Reiman's Picks - Reiman Gardens
Posted on Jul 31, 2012
at 8:59 AM
Coming into the horticulture industry years ago, I was a little wary of ornamental grasses. Just the thought of them confused me immensely “Why would I need more grass in my landscape when I have all this turf already?” It seems as though many people have this same thought process when they don’t know much about ornamental grasses, but I’ll be the first to tell you that I take it all back. I have been converted and am now a lover of ornamental grasses! One of my absolute favorites has to be a feather reed grass called Karl Foerster and even though it was introduced to the United States from Denmark 1964, it’s still a huge seller to gardeners today!
Being one of the first grasses to start growing in the spring, Calamagrostis x acutiflora ‘Karl Foerster’ is an early bloomer and considered a cool season grass. Cool season grasses tend to grow most vigorously at lower temperatures, between 60 and 70 degrees Fahrenheit. It will grow to be between 36-48” tall with green foliage. The flowers will grow to about six feet and are light green in spring and turn to a beautiful tan that will keep through winter. The seeds produced on this flower are sterile, which keeps the plant from reseeding and becoming invasive. The ideal conditions that Karl Foerster prefers is a full sunny spot with a moist to wet soil type. This grass tolerates a wide range of soil types, but thrives in clay soil. The USDA hardiness zone classifies this grass as a Zone 5-9. Even better news than all of this? There are no known serious disease or insect problems with this grass. (Hallelujah!)
When used in the landscape, there really is no limit to this ornamental grass. A benefit to using this grass is that it isn’t going to flop over, even from a heavy snowfall; it provides a wonderful vertical element to the garden! Some may use it as a border because of its moderate height but others may use it as a specimen plant. Being the wonderful vertical plant that it is, it provides beautiful movement to any garden, even with just the slightest breeze.
We often joke that here at Reiman Gardens, we may have the largest collection of Karl Foerster grass. We have it planted everywhere! Some notable spots to check out are in the South Field by the hummingbird LEGO® sculpture and the surrounding areas of the Campanile Garden. As employees of the Gardens, we have come to realize the power and practicality of this simple grass and have put it to work. I’ll never underestimate the versatility of an ornamental grass again; I’m a believer now!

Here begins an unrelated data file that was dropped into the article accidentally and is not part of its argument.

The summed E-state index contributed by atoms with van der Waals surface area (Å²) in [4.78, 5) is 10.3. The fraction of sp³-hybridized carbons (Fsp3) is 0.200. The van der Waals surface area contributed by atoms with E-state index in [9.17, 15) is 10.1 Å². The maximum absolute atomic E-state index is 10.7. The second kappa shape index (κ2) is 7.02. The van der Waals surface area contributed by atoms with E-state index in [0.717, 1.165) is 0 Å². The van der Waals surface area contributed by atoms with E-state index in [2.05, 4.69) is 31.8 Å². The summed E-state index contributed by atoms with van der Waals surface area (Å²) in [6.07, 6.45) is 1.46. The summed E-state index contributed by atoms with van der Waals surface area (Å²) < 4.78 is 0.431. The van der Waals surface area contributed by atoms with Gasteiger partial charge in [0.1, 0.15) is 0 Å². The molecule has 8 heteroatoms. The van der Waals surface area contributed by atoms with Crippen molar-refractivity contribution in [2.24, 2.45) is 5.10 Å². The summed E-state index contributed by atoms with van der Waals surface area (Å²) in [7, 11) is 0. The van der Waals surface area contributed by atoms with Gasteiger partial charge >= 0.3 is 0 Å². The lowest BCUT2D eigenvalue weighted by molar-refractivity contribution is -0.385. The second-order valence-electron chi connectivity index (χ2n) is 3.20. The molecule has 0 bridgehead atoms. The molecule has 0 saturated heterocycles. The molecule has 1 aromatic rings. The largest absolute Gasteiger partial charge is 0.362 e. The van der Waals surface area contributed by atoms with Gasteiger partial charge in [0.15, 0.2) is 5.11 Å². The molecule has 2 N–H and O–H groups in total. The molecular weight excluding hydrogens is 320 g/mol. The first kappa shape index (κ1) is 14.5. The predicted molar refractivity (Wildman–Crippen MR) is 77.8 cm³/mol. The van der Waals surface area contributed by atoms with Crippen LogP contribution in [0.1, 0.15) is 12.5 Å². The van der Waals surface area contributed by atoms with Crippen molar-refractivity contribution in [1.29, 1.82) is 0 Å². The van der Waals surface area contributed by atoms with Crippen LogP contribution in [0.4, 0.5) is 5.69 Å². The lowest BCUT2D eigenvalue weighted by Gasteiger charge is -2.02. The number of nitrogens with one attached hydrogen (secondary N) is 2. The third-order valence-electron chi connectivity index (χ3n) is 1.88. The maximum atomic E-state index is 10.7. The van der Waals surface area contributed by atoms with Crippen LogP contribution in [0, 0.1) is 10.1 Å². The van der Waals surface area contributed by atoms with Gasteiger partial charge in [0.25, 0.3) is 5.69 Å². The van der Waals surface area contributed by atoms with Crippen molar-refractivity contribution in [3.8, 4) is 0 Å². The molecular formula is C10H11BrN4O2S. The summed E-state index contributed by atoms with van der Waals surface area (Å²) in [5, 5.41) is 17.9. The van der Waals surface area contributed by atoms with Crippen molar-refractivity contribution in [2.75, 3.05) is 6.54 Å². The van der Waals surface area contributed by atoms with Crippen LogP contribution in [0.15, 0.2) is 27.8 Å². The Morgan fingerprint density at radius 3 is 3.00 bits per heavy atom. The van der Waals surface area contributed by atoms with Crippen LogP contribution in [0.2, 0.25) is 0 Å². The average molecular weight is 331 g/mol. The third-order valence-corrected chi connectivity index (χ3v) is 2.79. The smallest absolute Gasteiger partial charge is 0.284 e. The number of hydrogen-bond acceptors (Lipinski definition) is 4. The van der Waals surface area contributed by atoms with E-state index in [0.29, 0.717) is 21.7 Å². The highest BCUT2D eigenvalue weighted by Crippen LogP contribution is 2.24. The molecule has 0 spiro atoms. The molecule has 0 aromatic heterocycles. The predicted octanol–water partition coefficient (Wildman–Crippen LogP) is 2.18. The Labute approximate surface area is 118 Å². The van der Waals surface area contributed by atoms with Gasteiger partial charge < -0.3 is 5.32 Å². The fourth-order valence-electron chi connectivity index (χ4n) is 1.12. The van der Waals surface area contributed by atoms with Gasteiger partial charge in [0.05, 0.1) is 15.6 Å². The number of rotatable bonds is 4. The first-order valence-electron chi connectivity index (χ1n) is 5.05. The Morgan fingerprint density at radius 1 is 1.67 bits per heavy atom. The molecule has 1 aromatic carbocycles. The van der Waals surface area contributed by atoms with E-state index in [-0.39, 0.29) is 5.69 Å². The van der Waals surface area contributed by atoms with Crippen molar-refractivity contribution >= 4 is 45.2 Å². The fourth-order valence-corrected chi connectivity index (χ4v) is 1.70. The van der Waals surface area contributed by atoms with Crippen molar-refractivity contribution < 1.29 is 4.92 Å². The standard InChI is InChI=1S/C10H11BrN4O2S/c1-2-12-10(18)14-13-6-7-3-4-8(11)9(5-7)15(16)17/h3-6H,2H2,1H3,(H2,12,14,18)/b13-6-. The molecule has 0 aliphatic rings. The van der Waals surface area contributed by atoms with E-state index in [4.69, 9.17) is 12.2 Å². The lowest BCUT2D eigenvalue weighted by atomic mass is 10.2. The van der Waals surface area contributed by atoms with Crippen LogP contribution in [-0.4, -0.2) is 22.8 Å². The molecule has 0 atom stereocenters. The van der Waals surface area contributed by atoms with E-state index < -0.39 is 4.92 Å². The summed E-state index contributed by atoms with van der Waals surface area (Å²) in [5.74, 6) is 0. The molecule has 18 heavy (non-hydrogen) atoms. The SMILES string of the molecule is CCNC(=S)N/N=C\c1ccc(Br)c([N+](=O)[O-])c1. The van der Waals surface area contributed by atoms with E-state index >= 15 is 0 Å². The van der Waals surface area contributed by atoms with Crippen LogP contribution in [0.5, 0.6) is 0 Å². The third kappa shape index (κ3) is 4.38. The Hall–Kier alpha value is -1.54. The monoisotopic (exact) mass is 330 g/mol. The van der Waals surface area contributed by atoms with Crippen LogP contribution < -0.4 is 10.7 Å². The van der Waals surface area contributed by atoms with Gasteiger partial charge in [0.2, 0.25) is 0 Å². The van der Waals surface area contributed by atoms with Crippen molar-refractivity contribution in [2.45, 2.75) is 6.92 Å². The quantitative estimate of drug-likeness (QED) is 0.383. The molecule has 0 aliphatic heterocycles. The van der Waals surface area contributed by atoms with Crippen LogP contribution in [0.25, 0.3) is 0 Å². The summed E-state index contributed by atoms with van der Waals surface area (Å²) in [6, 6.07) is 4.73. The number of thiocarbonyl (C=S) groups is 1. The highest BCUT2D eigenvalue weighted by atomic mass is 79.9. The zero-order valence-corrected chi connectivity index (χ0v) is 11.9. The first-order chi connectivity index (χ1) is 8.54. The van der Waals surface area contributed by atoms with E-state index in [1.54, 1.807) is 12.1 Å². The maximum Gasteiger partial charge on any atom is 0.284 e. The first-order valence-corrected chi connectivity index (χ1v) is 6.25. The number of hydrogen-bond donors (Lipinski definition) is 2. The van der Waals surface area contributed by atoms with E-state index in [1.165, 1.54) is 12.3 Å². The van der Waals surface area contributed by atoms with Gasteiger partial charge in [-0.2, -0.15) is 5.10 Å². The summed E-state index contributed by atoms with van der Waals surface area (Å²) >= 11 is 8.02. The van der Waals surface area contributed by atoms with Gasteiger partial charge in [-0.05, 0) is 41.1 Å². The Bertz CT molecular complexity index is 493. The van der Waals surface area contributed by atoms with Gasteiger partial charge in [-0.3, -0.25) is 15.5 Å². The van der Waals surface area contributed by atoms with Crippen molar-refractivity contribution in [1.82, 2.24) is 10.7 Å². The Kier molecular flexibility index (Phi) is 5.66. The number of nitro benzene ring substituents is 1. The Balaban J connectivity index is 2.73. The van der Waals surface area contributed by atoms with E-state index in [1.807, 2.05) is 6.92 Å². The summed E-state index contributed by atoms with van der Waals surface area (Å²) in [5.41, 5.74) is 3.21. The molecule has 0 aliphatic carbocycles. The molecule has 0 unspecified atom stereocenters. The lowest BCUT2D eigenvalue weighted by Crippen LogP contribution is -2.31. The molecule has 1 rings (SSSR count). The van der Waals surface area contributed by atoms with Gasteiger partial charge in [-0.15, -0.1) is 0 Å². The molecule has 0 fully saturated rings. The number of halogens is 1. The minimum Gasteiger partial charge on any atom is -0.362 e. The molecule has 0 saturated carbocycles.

By Carrington Flatness - Outdoor Horticulture Intern
Posted on Jun 27, 2012
at 9:33 AM
Wouldn’t it be great to be able to fly down South every single winter and enjoy the beautiful warm weather of Mexico and California, all expenses paid? Well, I would definitely think so, and the Monarch butterfly is lucky enough to be able to do this exact thing every year. This simple orange and black butterfly you’ve seen in your garden from time to time and have maybe kept as a pet in a classroom or home makes an extraordinary journey south every year to be able to thrive and survive in the warmer southern climate during our dreary Iowa winters.
This voyage can last up to 3,000 miles for the Monarch butterflies to reach their Southern destination, and no, they don’t get the privilege of using cars, trucks, or planes that we would have. The changes in weather such as cooler temperatures and shorter day length trigger the migration for the butterflies. Astonishingly enough, the butterflies that actually participate in migrating southward have never even made the trip before! They are about two or three generations apart from the last Monarch to make the voyage. Researchers suggest that this trip is made possible every year with the use of a circadian clock located in the antennae of the Monarchs. Another surprising little tidbit of information is that the Monarch butterflies are known to travel to the exact same trees as their ancestors did in previous flights.
The average life span of a Monarch or any adult butterfly typically is not very long, usually about two or three weeks. Now I know that leaves a lot of questioning about how these butterflies can make this extreme trip every year without casualties. The butterflies that make the migration South each year are actually of a later generation as I mentioned above, so they are the exact same as the butterflies that would emerge from their chrysalis in the summertime, except they emerge during the late summer and early fall and reproduce much later during their life. This later generation butterflies gets the “cue” from the changes in weather and scarce food left in their habitat and embark on their trip, but they do not reproduce before this journey. The butterflies that make the Southern expedition can live around 6 to 8 months! After their trip is complete and the winter months are over, the butterflies then reproduce and start their flight north again. While the butterflies that originally made the trip South dies off, they lay their eggs on host plants before they die and later generations finish the trip back up North.
Some, even I, have been known to underestimate the true potential and toughness of the Monarch butterfly. But, the journey they embark on each year is absolutely astounding. They dodge natural predators such as birds, diminishing host plants, and potentially dangerous weather. Next time you see one of these black and orange creatures flying around your garden or even here at Reiman Gardens, think about the true potential of this tiny creature.
By Kelsey Carlson - Entomology Intern
Sources & For More Information:
Posted on Jun 26, 2012
at 4:43 PM
In the UK the Julia Child rose is known as the Absolutely Fabulous Rose because it is named after Julia Child the chef. This specific breed of rose is not that old, and was bred in 2004 by Tom Carruth. In 2006 this rose was introduced in the United States and also was the 2006 All American Rose Selections winner.
The defining characteristic of the Julia Child rose is the golden butter and gold color of the petals along with the bright green foliage. This particular type of rose is usually a medium size, has a round appearance, and an open petal formation. Warmer climates let the rose last larger and grow to its potential. The height of this bush is on average 25” to 30” with a spread on average 20” to 25”.